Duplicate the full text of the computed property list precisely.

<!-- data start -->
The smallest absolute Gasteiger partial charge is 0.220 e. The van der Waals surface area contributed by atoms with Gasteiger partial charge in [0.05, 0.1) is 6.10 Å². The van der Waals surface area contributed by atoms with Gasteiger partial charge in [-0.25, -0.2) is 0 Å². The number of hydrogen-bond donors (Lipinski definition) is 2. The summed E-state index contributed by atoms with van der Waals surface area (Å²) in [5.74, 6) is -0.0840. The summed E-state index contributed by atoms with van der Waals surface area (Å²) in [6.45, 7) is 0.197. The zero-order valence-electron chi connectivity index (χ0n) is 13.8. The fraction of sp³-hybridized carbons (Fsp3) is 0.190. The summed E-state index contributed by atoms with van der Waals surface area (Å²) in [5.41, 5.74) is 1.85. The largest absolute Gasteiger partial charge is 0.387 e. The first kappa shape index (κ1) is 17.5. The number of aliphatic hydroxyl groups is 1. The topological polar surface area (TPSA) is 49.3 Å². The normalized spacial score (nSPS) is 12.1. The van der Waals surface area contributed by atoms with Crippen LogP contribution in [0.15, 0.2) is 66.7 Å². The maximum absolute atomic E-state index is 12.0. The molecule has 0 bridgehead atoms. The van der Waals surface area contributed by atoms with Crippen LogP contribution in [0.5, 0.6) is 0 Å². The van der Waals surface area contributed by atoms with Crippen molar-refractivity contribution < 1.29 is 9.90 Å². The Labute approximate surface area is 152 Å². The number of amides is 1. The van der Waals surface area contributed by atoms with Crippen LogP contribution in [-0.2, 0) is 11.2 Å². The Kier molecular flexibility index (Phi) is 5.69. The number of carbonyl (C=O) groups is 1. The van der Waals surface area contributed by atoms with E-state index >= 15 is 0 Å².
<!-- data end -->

The smallest absolute Gasteiger partial charge is 0.220 e. The van der Waals surface area contributed by atoms with Gasteiger partial charge in [0.05, 0.1) is 6.10 Å². The van der Waals surface area contributed by atoms with Gasteiger partial charge in [-0.25, -0.2) is 0 Å². The number of hydrogen-bond donors (Lipinski definition) is 2. The summed E-state index contributed by atoms with van der Waals surface area (Å²) in [5.74, 6) is -0.0840. The summed E-state index contributed by atoms with van der Waals surface area (Å²) in [6.45, 7) is 0.197. The zero-order valence-electron chi connectivity index (χ0n) is 13.8. The fraction of sp³-hybridized carbons (Fsp3) is 0.190. The summed E-state index contributed by atoms with van der Waals surface area (Å²) in [5.41, 5.74) is 1.85. The largest absolute Gasteiger partial charge is 0.387 e. The first kappa shape index (κ1) is 17.5. The number of aliphatic hydroxyl groups is 1. The topological polar surface area (TPSA) is 49.3 Å². The normalized spacial score (nSPS) is 12.1. The van der Waals surface area contributed by atoms with Crippen LogP contribution in [0.15, 0.2) is 66.7 Å². The maximum absolute atomic E-state index is 12.0. The molecule has 0 bridgehead atoms. The van der Waals surface area contributed by atoms with Crippen LogP contribution in [0.5, 0.6) is 0 Å². The van der Waals surface area contributed by atoms with Crippen molar-refractivity contribution < 1.29 is 9.90 Å². The Labute approximate surface area is 152 Å². The number of amides is 1. The van der Waals surface area contributed by atoms with Crippen LogP contribution in [-0.2, 0) is 11.2 Å². The Kier molecular flexibility index (Phi) is 5.69. The number of carbonyl (C=O) groups is 1. The van der Waals surface area contributed by atoms with E-state index >= 15 is 0 Å².